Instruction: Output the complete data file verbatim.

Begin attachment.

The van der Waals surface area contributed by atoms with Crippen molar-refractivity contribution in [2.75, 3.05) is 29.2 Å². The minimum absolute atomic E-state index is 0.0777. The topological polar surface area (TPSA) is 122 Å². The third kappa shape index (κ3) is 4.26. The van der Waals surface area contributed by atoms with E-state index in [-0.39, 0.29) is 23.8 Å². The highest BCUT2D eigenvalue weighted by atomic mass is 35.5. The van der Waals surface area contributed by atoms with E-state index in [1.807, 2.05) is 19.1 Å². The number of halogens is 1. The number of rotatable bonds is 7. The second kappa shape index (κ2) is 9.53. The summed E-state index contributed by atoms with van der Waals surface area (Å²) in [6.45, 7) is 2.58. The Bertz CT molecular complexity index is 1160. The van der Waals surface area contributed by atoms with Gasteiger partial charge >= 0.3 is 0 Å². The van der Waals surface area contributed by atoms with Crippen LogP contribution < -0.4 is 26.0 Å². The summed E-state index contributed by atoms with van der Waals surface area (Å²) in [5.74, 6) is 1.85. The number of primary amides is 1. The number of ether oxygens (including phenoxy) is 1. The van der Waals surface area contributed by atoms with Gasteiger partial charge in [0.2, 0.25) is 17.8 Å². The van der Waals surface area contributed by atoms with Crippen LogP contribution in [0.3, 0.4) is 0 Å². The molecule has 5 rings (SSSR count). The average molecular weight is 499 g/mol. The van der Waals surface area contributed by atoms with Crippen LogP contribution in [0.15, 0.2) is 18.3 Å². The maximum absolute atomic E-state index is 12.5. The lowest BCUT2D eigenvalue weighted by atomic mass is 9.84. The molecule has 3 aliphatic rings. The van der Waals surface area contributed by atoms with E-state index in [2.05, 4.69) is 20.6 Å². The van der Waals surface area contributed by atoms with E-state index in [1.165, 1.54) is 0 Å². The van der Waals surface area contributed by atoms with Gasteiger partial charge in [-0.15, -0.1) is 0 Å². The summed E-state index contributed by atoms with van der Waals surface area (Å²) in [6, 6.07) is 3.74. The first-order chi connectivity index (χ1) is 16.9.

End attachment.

The van der Waals surface area contributed by atoms with Crippen molar-refractivity contribution in [2.75, 3.05) is 29.2 Å². The minimum absolute atomic E-state index is 0.0777. The topological polar surface area (TPSA) is 122 Å². The third kappa shape index (κ3) is 4.26. The van der Waals surface area contributed by atoms with E-state index in [-0.39, 0.29) is 23.8 Å². The highest BCUT2D eigenvalue weighted by atomic mass is 35.5. The van der Waals surface area contributed by atoms with E-state index in [1.807, 2.05) is 19.1 Å². The number of halogens is 1. The number of rotatable bonds is 7. The second kappa shape index (κ2) is 9.53. The summed E-state index contributed by atoms with van der Waals surface area (Å²) in [6.45, 7) is 2.58. The Bertz CT molecular complexity index is 1160. The van der Waals surface area contributed by atoms with Gasteiger partial charge >= 0.3 is 0 Å². The van der Waals surface area contributed by atoms with Crippen LogP contribution < -0.4 is 26.0 Å². The summed E-state index contributed by atoms with van der Waals surface area (Å²) in [5.74, 6) is 1.85. The number of primary amides is 1. The number of ether oxygens (including phenoxy) is 1. The van der Waals surface area contributed by atoms with Gasteiger partial charge in [0.2, 0.25) is 17.8 Å². The van der Waals surface area contributed by atoms with Crippen LogP contribution in [0.3, 0.4) is 0 Å². The molecule has 5 rings (SSSR count). The average molecular weight is 499 g/mol. The van der Waals surface area contributed by atoms with Crippen LogP contribution in [0.15, 0.2) is 18.3 Å². The maximum absolute atomic E-state index is 12.5. The lowest BCUT2D eigenvalue weighted by atomic mass is 9.84. The molecule has 3 aliphatic rings. The van der Waals surface area contributed by atoms with E-state index in [2.05, 4.69) is 20.6 Å². The van der Waals surface area contributed by atoms with E-state index in [1.165, 1.54) is 0 Å². The van der Waals surface area contributed by atoms with Gasteiger partial charge in [-0.15, -0.1) is 0 Å². The summed E-state index contributed by atoms with van der Waals surface area (Å²) in [6, 6.07) is 3.74. The first-order chi connectivity index (χ1) is 16.9.